There is also one demolished road bridge (School House Bridge) for which plans are being worked-up with the highways authorities with a view to rebuilding it in 2018: John points to the Wey & Arun Canal, where contractors built the basic structure for Compasses Bridge ( CB Dec 2016) but volunteers added the wing walls and facing brickwork. Then there’s an old railway embankment at Pant, whose removal Waterway Recovery Group’s volunteers are already planning to tackle. And that’s it: no locks, no other lowered bridges, no further engineering issues.
But John reckons the cost could come down further. So far, plans have assumed that the entire section will need re-lining, but at the mid-point at Pant, the ground changes from peat to limestone – which while still porous, at least doesn’t suffer from ground shrinkage problems. Does that mean it won’t need so much relining work? This time John refers to the Buckingham Arm restoration, where trial sections at Cosgrove are being rewatered and tested a few metres at a time – and suggests the same approach.
And the five-year timescale? John is full of praise for the SUCS volunteer team, but accepts that, with their monthly weekend work parties, it would certainly take a lot longer than that. However, the HLF money has paid for a full-time volunteer manager, due to start work in early 2017. Once again, John draws comparisons with elsewhere: as at Woolsthorpe on the Grantham Canal, the volunteer manager should be able to build up the volunteer input with CRT-led
‘It should be possible for volunteers to do the work. Engineers estimate this could cut the bill by two thirds to £5m’
teams, visiting WRG canal camps, and other sources such as Community Payback (probation) volunteers or local agricultural colleges.
That leaves the issue of raising the money: it could be considerably less than £ 5m, but will still be a sizeable sum. However, fundraising has begun: one benefactor has come up with £12,000 per year for five years; another has made the same offer but conditional upon the same amount being raised elsewhere. So if the Partnership and its members can raise a further £ 60,000, it will have £180,000 – “a start”, as John puts it.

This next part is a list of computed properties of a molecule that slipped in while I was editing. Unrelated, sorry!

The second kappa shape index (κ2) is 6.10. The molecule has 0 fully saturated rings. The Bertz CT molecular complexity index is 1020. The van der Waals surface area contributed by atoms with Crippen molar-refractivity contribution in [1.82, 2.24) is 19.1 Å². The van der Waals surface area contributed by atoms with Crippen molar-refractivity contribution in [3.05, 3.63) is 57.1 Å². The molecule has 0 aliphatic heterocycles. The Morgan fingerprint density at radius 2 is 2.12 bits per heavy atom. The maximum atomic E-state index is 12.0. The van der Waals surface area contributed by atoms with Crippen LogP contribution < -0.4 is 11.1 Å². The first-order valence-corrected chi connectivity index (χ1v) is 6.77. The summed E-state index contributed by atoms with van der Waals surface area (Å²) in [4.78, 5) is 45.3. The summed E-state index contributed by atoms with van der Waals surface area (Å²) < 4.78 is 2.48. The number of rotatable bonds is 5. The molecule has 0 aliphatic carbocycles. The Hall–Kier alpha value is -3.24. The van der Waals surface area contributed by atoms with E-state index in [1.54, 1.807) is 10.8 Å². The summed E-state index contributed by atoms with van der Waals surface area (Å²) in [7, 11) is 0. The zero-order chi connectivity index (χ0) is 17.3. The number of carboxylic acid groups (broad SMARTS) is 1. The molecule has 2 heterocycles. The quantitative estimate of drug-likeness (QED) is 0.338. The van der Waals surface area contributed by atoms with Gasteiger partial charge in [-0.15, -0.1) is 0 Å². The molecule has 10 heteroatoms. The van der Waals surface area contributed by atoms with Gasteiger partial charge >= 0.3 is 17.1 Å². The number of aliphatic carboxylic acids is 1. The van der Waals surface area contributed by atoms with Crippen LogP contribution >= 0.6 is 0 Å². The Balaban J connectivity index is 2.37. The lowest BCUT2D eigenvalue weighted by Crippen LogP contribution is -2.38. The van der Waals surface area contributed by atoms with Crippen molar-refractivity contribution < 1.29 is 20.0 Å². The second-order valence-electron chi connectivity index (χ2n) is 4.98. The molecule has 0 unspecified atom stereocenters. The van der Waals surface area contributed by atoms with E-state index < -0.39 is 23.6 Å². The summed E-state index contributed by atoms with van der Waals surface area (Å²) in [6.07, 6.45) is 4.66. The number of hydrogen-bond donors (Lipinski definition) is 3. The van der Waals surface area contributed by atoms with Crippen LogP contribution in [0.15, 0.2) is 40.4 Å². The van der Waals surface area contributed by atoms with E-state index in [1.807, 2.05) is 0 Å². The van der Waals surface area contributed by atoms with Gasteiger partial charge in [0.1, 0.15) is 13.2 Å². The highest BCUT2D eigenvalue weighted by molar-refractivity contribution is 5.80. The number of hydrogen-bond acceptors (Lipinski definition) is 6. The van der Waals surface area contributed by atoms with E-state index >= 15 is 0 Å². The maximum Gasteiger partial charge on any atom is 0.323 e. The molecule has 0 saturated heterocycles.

So if five years really can get the canal to the Welsh border, what chance of linking it to Welshpool in ten? This will be considerably more difficult, as a quick tour of the main obstacles demonstrates:
Walls Bridge, beyond Llanymynech. A minor road crosses on a causeway alongside the old hump-backed bridge which is not regarded as suitable for reuse. A road diversion including a new high-level or opening bridge is needed.
Williams Bridge, a mile further on. A B-road crosses on a causeway where the old bridge has been demolished. An opening bridge is needed.
Vyrnwy Aqueduct. The Grade 2* historic structure suffers serious leakage (it is mainly filled with clay to protect it) and will need major repairs.
Maerdy Bridge. The A483 crosses at low level, and a canal diversion will be needed with a deep cutting and bridges for the main road and a side road.
Arddleen Bridge. The A483 crosses again, but this time a low level culvert was included – big enough for navigation, but requiring the canal level to be lowered. A drop-lock or ‘drop pound’ with a new lock either side is needed.
On the plus side, the entire four and a half mile length is in water and the only two original locks were restored many years ago by SUCS volunteers.
It does look daunting, and the price tag put on it by a Reopening Plan put together by the Partnership with local authorities is around £25m. But once again, John believes that costs can be brought down significantly by using volunteers. For the road bridges, the Wey & Arun approach already mentioned could be adopted, while for the new Arddleen lock or locks, it’s the turn of the Chesterfield for a mention – their new lock at Staveley was largely built by volunteers, and looks set to be the first of many. And the major earthworks for the Maerdy diversion could perhaps form a construction skills training programme.
There’s also £ 8m for another major nature reserve – but WRG already built one of those at Aston, back in the 1990s, so clearly volunteers are up to the job.
Could use of volunteers once again bring the cost down by two thirds? Might we be looking at more like £ 8m than £25m to reconnect to Welshpool and bring the total navigable length of the Montgomery Canal to not far short of 30 miles? And will it be possible to plan this work over the next five years, so that it’s all ready to start as soon as the current scheme is finished, and completed and open within a decade?
John Dodwell thinks so. Is he being unrealistic? Time will tell. Remember, back in 1992, a lot of people would have said the same about opening the Huddersfield, Ribble Link, Forth & Clyde, Union and Rochdale in a decade. I would have been one of them myself…
Restored canal and new bridge north of Redwith await reopening
Gronwen Bridge, the current limit of navigation Channel south of Redwith rebuilt by SUCS and being rewatered
The next target: the Welsh border at Llanymynech
Low level causeway alongside Williams Bridge will require a road diversion
Volunteer job? Dry section through Pant
Crickheath Wharf: open to here in 2021
Could boats reach Welshpool in ten years?
The A483 at Arddleen: drop-lock needed?
The Vyrnwy Aqueduct needs major repairs